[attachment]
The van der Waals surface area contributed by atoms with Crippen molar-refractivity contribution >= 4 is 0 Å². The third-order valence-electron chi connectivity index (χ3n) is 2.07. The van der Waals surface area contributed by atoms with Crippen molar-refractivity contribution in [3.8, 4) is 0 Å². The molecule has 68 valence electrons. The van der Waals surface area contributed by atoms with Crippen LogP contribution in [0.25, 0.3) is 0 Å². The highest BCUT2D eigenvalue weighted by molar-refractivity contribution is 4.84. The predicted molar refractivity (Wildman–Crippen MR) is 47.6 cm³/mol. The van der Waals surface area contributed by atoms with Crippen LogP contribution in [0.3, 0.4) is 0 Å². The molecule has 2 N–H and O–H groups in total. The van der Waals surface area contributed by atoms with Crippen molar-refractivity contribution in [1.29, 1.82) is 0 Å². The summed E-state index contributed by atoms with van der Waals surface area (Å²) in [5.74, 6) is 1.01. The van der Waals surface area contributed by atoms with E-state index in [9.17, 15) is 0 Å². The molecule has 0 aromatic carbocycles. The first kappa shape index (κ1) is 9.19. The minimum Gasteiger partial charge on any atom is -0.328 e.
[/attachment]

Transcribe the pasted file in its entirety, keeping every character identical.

The van der Waals surface area contributed by atoms with Crippen molar-refractivity contribution >= 4 is 0 Å². The third-order valence-electron chi connectivity index (χ3n) is 2.07. The van der Waals surface area contributed by atoms with Crippen molar-refractivity contribution in [3.8, 4) is 0 Å². The molecule has 68 valence electrons. The van der Waals surface area contributed by atoms with Crippen LogP contribution in [0.25, 0.3) is 0 Å². The highest BCUT2D eigenvalue weighted by molar-refractivity contribution is 4.84. The predicted molar refractivity (Wildman–Crippen MR) is 47.6 cm³/mol. The van der Waals surface area contributed by atoms with Crippen LogP contribution in [0.3, 0.4) is 0 Å². The molecule has 2 N–H and O–H groups in total. The van der Waals surface area contributed by atoms with Crippen molar-refractivity contribution in [1.29, 1.82) is 0 Å². The summed E-state index contributed by atoms with van der Waals surface area (Å²) in [5.74, 6) is 1.01. The van der Waals surface area contributed by atoms with E-state index in [9.17, 15) is 0 Å². The molecule has 0 aromatic carbocycles. The first kappa shape index (κ1) is 9.19. The minimum Gasteiger partial charge on any atom is -0.328 e.